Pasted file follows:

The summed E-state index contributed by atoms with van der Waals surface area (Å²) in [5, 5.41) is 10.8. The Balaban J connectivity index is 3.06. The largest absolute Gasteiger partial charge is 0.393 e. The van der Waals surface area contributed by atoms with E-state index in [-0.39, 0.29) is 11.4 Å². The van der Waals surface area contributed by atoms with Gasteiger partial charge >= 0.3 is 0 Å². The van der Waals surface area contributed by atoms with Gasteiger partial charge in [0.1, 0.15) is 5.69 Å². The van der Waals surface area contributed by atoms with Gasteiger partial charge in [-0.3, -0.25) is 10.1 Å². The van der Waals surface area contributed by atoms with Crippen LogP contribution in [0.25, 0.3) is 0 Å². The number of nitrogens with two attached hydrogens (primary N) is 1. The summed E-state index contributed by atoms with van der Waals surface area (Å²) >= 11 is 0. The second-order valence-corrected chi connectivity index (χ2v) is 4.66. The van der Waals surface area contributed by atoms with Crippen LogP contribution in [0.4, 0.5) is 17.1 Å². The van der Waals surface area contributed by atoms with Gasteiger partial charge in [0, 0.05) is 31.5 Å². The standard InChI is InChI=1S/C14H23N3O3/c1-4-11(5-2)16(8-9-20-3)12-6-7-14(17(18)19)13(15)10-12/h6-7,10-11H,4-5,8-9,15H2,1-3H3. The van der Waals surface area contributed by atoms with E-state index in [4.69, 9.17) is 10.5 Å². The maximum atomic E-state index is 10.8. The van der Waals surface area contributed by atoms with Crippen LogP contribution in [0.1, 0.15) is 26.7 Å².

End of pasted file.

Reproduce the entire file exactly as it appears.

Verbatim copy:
The summed E-state index contributed by atoms with van der Waals surface area (Å²) in [5, 5.41) is 10.8. The Balaban J connectivity index is 3.06. The largest absolute Gasteiger partial charge is 0.393 e. The van der Waals surface area contributed by atoms with E-state index in [-0.39, 0.29) is 11.4 Å². The van der Waals surface area contributed by atoms with Gasteiger partial charge >= 0.3 is 0 Å². The van der Waals surface area contributed by atoms with Gasteiger partial charge in [0.1, 0.15) is 5.69 Å². The van der Waals surface area contributed by atoms with Gasteiger partial charge in [-0.3, -0.25) is 10.1 Å². The van der Waals surface area contributed by atoms with Crippen LogP contribution in [0.25, 0.3) is 0 Å². The number of nitrogens with two attached hydrogens (primary N) is 1. The summed E-state index contributed by atoms with van der Waals surface area (Å²) >= 11 is 0. The second-order valence-corrected chi connectivity index (χ2v) is 4.66. The van der Waals surface area contributed by atoms with Crippen LogP contribution in [0.4, 0.5) is 17.1 Å². The van der Waals surface area contributed by atoms with Gasteiger partial charge in [0, 0.05) is 31.5 Å². The standard InChI is InChI=1S/C14H23N3O3/c1-4-11(5-2)16(8-9-20-3)12-6-7-14(17(18)19)13(15)10-12/h6-7,10-11H,4-5,8-9,15H2,1-3H3. The van der Waals surface area contributed by atoms with E-state index in [4.69, 9.17) is 10.5 Å². The maximum atomic E-state index is 10.8. The van der Waals surface area contributed by atoms with Crippen LogP contribution in [0.1, 0.15) is 26.7 Å².